In other words, if you feel like you need to be growing your team faster and hiring new engineers yesterday, you’re not alone—and that’s the problem. The unemployment rate for senior cybersecurity engineers, for instance, is a marginal 0.2%, compared with 4% in the general economy. 

Solution: Optimize your hiring process and improve candidate experience

One clear way to fill roles faster is to streamline your hiring process, reducing bottlenecks and churn:

When one large enterprise tech company made the switch to CodeSignal to help with these steps, their time-to-hire was reduced by 59%

The other way to improve your odds is to focus on the candidate experience. Luckily, optimizing your process leads naturally to happier candidates—that same company also saw a 31% increase in their onsite-to-hire ratio. With less time spent on phone screens, your engineers will have more time to make personal connections with promising leads, and to talk about the mission and culture that makes your organization unique. And candidates will appreciate not having to wait weeks for results. 

Challenge #3: Inconsistent results from interviews

When it comes to hiring, some differences of opinion between interviewers is inevitable, and healthy debate can make for better decisions. But in the rush to fill roles quickly in a competitive market, it’s common to have a nagging feeling that your team isn’t being as consistent as you could be with your interview process. (Maybe you’ve even hired someone you really shouldn’t have.)

Uneven interview results, where you don’t feel like you got a good read on the candidate, can happen for several reasons:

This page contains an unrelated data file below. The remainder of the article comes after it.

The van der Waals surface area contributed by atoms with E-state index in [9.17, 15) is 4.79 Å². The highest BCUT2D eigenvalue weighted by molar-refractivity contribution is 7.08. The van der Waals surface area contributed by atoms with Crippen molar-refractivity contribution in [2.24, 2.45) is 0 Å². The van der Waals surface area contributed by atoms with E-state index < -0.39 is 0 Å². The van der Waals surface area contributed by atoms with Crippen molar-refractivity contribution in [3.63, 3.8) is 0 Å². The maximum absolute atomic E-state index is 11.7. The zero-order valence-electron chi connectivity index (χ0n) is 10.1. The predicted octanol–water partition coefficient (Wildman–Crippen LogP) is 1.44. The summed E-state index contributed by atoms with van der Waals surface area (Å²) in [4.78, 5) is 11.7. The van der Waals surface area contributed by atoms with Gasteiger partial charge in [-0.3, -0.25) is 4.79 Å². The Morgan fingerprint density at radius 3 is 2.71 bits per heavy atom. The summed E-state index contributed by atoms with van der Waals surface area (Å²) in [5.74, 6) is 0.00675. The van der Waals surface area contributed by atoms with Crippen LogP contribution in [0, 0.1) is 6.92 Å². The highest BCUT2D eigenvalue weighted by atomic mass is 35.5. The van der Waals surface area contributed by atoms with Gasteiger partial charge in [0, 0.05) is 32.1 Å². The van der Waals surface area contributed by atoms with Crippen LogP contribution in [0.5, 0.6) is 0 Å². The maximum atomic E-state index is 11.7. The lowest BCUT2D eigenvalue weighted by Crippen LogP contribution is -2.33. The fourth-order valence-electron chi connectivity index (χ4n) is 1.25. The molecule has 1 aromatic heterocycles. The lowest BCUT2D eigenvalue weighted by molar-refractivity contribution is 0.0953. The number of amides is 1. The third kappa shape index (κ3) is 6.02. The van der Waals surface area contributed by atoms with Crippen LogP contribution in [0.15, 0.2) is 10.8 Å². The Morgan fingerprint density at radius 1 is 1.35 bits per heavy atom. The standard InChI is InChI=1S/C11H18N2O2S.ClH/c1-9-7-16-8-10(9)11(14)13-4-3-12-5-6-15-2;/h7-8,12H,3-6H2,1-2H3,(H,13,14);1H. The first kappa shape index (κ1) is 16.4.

• Lack of proper training, so you have some experienced interviewers while others find themselves “winging it”
  • Lack of a common rubric, so you’re always debating the meaning of vague ideas like “culture fit”
  • Lack of consistent interview questions, so some team members are much tougher interviewers than others
  • Lack of replayability, so it’s impossible to validate whether the candidate’s answers were technically correct or review what happened

Solution: Structured interviews 

We’ve written extensively about how to conduct better live coding interviews, but it’s no secret that the best way to achieve consistency is with structure. However, this doesn’t mean delivering interviews that feel like tests or have no personality and flexibility. 

Rather, structured interviews encourage interviewers to ask the same questions of every candidate, in a thoughtful, predetermined progression. Research shows that question order matters for a candidate’s performance and experience in an interview. Starting with easier questions helps put the candidate at ease and warm them up for the more challenging questions you’ll ask later.